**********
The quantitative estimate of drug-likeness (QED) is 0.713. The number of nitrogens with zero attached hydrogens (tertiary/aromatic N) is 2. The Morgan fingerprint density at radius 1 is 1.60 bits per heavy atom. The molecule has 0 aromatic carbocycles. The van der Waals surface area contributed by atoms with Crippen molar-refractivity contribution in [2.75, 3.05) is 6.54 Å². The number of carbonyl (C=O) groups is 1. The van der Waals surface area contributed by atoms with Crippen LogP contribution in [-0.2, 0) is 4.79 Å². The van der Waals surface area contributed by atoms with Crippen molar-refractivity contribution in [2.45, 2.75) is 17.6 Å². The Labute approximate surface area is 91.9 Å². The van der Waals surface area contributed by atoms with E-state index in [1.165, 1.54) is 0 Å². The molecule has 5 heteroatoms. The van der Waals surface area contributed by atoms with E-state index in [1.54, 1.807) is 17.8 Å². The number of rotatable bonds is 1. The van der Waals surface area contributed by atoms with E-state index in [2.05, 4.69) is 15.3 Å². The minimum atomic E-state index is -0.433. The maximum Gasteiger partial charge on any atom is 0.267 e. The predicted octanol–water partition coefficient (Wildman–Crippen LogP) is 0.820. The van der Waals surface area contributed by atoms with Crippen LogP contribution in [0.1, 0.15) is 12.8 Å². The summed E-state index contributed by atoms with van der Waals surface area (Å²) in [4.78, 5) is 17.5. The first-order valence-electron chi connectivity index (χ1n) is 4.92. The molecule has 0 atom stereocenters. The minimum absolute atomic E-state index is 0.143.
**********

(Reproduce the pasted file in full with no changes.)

The quantitative estimate of drug-likeness (QED) is 0.713. The number of nitrogens with zero attached hydrogens (tertiary/aromatic N) is 2. The Morgan fingerprint density at radius 1 is 1.60 bits per heavy atom. The molecule has 0 aromatic carbocycles. The van der Waals surface area contributed by atoms with Crippen molar-refractivity contribution in [2.75, 3.05) is 6.54 Å². The number of carbonyl (C=O) groups is 1. The van der Waals surface area contributed by atoms with Crippen LogP contribution in [-0.2, 0) is 4.79 Å². The van der Waals surface area contributed by atoms with Crippen molar-refractivity contribution in [2.45, 2.75) is 17.6 Å². The Labute approximate surface area is 91.9 Å². The van der Waals surface area contributed by atoms with E-state index in [1.165, 1.54) is 0 Å². The molecule has 5 heteroatoms. The van der Waals surface area contributed by atoms with E-state index in [1.54, 1.807) is 17.8 Å². The number of rotatable bonds is 1. The van der Waals surface area contributed by atoms with E-state index in [2.05, 4.69) is 15.3 Å². The minimum atomic E-state index is -0.433. The maximum Gasteiger partial charge on any atom is 0.267 e. The predicted octanol–water partition coefficient (Wildman–Crippen LogP) is 0.820. The van der Waals surface area contributed by atoms with Crippen LogP contribution in [0.1, 0.15) is 12.8 Å². The summed E-state index contributed by atoms with van der Waals surface area (Å²) in [4.78, 5) is 17.5. The first-order valence-electron chi connectivity index (χ1n) is 4.92. The molecule has 0 atom stereocenters. The minimum absolute atomic E-state index is 0.143.